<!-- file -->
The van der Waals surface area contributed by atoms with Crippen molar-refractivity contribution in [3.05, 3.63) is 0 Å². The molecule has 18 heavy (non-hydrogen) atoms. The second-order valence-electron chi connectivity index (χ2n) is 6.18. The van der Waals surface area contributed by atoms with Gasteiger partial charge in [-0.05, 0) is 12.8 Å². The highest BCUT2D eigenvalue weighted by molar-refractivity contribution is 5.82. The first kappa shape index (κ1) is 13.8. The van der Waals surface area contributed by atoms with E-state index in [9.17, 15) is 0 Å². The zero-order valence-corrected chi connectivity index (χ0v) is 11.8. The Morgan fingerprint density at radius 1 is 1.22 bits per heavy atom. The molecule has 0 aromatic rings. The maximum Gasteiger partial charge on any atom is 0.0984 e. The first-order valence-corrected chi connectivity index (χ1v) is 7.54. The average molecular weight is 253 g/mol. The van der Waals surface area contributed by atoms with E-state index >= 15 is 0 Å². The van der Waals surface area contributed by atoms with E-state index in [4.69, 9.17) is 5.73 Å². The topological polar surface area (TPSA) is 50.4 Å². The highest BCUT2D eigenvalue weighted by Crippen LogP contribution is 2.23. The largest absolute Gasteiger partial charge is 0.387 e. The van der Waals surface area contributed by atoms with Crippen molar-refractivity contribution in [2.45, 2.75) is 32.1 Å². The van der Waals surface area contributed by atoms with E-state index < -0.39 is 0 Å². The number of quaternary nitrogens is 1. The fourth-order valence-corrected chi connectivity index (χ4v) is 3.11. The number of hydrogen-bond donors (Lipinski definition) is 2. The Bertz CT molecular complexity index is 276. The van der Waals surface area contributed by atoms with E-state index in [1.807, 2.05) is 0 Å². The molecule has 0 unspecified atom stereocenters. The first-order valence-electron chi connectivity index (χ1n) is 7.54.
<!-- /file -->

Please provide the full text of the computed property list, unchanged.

The van der Waals surface area contributed by atoms with Crippen molar-refractivity contribution in [3.05, 3.63) is 0 Å². The molecule has 18 heavy (non-hydrogen) atoms. The second-order valence-electron chi connectivity index (χ2n) is 6.18. The van der Waals surface area contributed by atoms with Gasteiger partial charge in [-0.05, 0) is 12.8 Å². The highest BCUT2D eigenvalue weighted by molar-refractivity contribution is 5.82. The first kappa shape index (κ1) is 13.8. The van der Waals surface area contributed by atoms with E-state index in [9.17, 15) is 0 Å². The zero-order valence-corrected chi connectivity index (χ0v) is 11.8. The Morgan fingerprint density at radius 1 is 1.22 bits per heavy atom. The molecule has 0 aromatic rings. The maximum Gasteiger partial charge on any atom is 0.0984 e. The first-order valence-corrected chi connectivity index (χ1v) is 7.54. The average molecular weight is 253 g/mol. The van der Waals surface area contributed by atoms with E-state index >= 15 is 0 Å². The van der Waals surface area contributed by atoms with E-state index in [4.69, 9.17) is 5.73 Å². The topological polar surface area (TPSA) is 50.4 Å². The highest BCUT2D eigenvalue weighted by Crippen LogP contribution is 2.23. The largest absolute Gasteiger partial charge is 0.387 e. The van der Waals surface area contributed by atoms with Crippen molar-refractivity contribution in [2.45, 2.75) is 32.1 Å². The van der Waals surface area contributed by atoms with E-state index < -0.39 is 0 Å². The number of quaternary nitrogens is 1. The fourth-order valence-corrected chi connectivity index (χ4v) is 3.11. The number of hydrogen-bond donors (Lipinski definition) is 2. The Bertz CT molecular complexity index is 276. The van der Waals surface area contributed by atoms with E-state index in [1.807, 2.05) is 0 Å². The molecule has 0 unspecified atom stereocenters. The first-order valence-electron chi connectivity index (χ1n) is 7.54.